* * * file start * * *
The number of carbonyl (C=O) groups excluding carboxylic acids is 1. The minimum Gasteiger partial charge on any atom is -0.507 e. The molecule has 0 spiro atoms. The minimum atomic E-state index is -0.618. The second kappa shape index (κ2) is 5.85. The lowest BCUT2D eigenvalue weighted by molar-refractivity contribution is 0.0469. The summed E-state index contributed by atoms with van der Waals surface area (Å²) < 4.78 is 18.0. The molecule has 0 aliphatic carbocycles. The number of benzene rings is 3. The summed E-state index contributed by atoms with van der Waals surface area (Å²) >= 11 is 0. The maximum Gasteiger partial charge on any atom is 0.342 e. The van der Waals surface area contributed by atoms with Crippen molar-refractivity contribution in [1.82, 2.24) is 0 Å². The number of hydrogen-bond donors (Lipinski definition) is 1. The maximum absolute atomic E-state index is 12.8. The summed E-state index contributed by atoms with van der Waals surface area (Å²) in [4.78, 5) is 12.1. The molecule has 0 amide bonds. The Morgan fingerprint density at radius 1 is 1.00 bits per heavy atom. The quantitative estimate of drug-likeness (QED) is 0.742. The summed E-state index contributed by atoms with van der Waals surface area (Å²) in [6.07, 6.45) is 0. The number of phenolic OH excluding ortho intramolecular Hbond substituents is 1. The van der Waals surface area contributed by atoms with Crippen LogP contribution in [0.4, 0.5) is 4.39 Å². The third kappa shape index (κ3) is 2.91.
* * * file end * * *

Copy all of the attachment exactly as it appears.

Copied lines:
The number of carbonyl (C=O) groups excluding carboxylic acids is 1. The minimum Gasteiger partial charge on any atom is -0.507 e. The molecule has 0 spiro atoms. The minimum atomic E-state index is -0.618. The second kappa shape index (κ2) is 5.85. The lowest BCUT2D eigenvalue weighted by molar-refractivity contribution is 0.0469. The summed E-state index contributed by atoms with van der Waals surface area (Å²) < 4.78 is 18.0. The molecule has 0 aliphatic carbocycles. The number of benzene rings is 3. The summed E-state index contributed by atoms with van der Waals surface area (Å²) >= 11 is 0. The maximum Gasteiger partial charge on any atom is 0.342 e. The van der Waals surface area contributed by atoms with Crippen molar-refractivity contribution in [1.82, 2.24) is 0 Å². The number of hydrogen-bond donors (Lipinski definition) is 1. The maximum absolute atomic E-state index is 12.8. The summed E-state index contributed by atoms with van der Waals surface area (Å²) in [4.78, 5) is 12.1. The molecule has 0 amide bonds. The Morgan fingerprint density at radius 1 is 1.00 bits per heavy atom. The quantitative estimate of drug-likeness (QED) is 0.742. The summed E-state index contributed by atoms with van der Waals surface area (Å²) in [6.07, 6.45) is 0. The number of phenolic OH excluding ortho intramolecular Hbond substituents is 1. The van der Waals surface area contributed by atoms with Crippen LogP contribution in [0.4, 0.5) is 4.39 Å². The third kappa shape index (κ3) is 2.91.